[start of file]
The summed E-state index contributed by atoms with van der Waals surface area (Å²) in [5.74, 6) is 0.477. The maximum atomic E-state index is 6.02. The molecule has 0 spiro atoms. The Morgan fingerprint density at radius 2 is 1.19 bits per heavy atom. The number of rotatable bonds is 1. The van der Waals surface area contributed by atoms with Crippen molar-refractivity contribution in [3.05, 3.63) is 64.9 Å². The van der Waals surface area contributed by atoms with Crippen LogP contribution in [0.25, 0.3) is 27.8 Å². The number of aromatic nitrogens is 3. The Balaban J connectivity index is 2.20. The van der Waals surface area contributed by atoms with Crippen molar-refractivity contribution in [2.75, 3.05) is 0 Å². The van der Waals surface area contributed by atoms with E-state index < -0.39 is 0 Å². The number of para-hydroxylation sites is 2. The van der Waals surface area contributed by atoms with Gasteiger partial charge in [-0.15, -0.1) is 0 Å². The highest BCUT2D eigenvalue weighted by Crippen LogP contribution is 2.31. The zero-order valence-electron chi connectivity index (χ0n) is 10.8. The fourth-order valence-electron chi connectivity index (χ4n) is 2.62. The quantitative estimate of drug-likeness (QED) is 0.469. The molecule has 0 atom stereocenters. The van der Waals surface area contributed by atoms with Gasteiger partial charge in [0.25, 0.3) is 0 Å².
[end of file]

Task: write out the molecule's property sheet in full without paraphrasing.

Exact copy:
The summed E-state index contributed by atoms with van der Waals surface area (Å²) in [5.74, 6) is 0.477. The maximum atomic E-state index is 6.02. The molecule has 0 spiro atoms. The Morgan fingerprint density at radius 2 is 1.19 bits per heavy atom. The number of rotatable bonds is 1. The van der Waals surface area contributed by atoms with Crippen molar-refractivity contribution in [3.05, 3.63) is 64.9 Å². The van der Waals surface area contributed by atoms with Crippen LogP contribution in [0.25, 0.3) is 27.8 Å². The number of aromatic nitrogens is 3. The Balaban J connectivity index is 2.20. The van der Waals surface area contributed by atoms with Crippen molar-refractivity contribution in [2.75, 3.05) is 0 Å². The van der Waals surface area contributed by atoms with E-state index < -0.39 is 0 Å². The number of para-hydroxylation sites is 2. The van der Waals surface area contributed by atoms with Gasteiger partial charge in [-0.15, -0.1) is 0 Å². The highest BCUT2D eigenvalue weighted by Crippen LogP contribution is 2.31. The zero-order valence-electron chi connectivity index (χ0n) is 10.8. The fourth-order valence-electron chi connectivity index (χ4n) is 2.62. The quantitative estimate of drug-likeness (QED) is 0.469. The molecule has 0 atom stereocenters. The van der Waals surface area contributed by atoms with Gasteiger partial charge in [0.25, 0.3) is 0 Å².